I was once told that the sun doesn’t shine on the same dog’s rear-end everyday because that’s just not how things worked. Sometimes you were fortunate and sometimes you weren’t. For newly retired National Basketball Association Commissioner David Stern, the was a very common sight during his tenure.
From 1984 through 2014, Stern presided over what can only be called “The Golden Age” of professional basketball.
Although many believe, and rightfully so, that professional basketball was starting a dramatic rise in popularity when Stern took over; it has been under his watchful eye that the game has exploded. When Stern took the reigns from former Commissioner Larry O’Brien, both Magic Johnson and Larry Bird were already in the league and each had a title to his credit.
Those two Hall of Famers were not only rising stars but they also happened to play for two of the most historic and celebrated franchises in NBA history (Los Angeles and Boston). Along with those two was the Philadelphia 76ers led by Dr. J. The three teams were dominant throughout the 1980’s while a young man named Michael Jordan was becoming the greatest player of all time in Chicago.
Stern presided over the 1980’s like a proud father watching his children grow into one fantastic thing after another. By the time the 1990’s rolled around Jordan was the most recognizable athlete on the planet and the NBA as a whole was garnering respect throughout the nation and the world.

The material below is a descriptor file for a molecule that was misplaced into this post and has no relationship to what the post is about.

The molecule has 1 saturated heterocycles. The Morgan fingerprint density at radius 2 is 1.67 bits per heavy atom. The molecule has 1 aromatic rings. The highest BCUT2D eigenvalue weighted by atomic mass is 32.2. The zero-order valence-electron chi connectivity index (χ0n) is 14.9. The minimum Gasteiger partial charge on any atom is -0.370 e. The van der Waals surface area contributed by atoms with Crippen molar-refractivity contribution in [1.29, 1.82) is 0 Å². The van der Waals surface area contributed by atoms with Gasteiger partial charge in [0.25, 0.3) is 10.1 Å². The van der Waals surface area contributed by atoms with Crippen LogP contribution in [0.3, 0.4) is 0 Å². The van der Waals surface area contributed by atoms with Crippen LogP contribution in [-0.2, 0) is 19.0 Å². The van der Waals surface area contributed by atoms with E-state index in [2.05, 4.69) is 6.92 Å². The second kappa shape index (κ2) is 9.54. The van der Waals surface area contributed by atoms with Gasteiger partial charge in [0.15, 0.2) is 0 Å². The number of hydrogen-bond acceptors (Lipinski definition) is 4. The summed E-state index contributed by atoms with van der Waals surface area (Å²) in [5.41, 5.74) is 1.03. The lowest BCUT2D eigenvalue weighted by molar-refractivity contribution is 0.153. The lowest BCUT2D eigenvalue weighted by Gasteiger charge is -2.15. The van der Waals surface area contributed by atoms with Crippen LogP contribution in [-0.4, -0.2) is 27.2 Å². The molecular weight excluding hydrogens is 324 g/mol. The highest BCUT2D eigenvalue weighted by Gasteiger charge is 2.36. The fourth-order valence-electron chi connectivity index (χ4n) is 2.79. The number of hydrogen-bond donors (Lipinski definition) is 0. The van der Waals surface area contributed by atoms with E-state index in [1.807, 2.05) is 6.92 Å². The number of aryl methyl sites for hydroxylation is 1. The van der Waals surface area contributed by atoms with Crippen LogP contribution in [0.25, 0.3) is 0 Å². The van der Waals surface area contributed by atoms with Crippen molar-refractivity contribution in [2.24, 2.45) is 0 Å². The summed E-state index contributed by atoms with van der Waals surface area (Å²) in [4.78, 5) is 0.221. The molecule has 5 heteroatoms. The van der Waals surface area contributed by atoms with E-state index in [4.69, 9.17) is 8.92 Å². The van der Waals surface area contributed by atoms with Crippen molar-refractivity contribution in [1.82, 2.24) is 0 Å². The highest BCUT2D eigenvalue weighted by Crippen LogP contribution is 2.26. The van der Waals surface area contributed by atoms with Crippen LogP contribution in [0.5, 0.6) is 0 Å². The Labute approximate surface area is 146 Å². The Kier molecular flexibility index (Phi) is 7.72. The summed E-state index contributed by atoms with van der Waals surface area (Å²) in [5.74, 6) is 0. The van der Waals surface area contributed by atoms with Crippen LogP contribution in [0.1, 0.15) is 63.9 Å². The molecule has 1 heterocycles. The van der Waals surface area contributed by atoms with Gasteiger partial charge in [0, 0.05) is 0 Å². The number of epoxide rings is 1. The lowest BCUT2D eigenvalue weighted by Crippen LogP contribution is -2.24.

There was never a better time to be running a sports league and Stern knew it. He took a very hands off approach and just let the players and teams do all the work. Unlike what we’ve seen in the NFL recently under Roger Goodell, Stern did very little to alter the way the game is played. He oversaw the introduction of a player dress code and the expansion of seven different NBA franchises.
Like any leader who serves that long, there were some down times and moments that still generate discussion today.
There are many both in and around the league that believe the 1985 NBA Draft Lottery was rigged to favor the New York Knicks. All-American Center Patrick Ewing was the overwhelming top pick that year and it was thought that any team getting him was destined for the playoffs and NBA Championships. The conspiracy centers around one of seven envelopes that was put into a hopper.
One of the seven clearly had a bend in the corner and that was the one he drew. It was thought this was rigged so that New York would be better and would increase TV ratings dramatically.
Still to this day there is rampant speculation that Michael Jordan’s brief retirement, in which he tried to play professional baseball, was actually a cover-up. Jordan was extremely well-known for his gambling prowess and there is a ton of belief that he was in serious trouble so Stern orchestrated a way for him to get out of the game awhile.
Stern also had to deal with on court brawls and perhaps the ugliest incident in pro sports when Ron Artest (known as Metta World Peace now) went into the stands at the palace of Auburn Hills creating a melee in which players and fans were brawling in the seats and on the court.
All things considered, Stern has been a very good commissioner. He has also seen the game become international both with the introduction of hundreds of foreign players but also in getting teams to play games abroad as well.
His Successor Adam Silver will be lucky to find the same success that he had during his tenure running the league.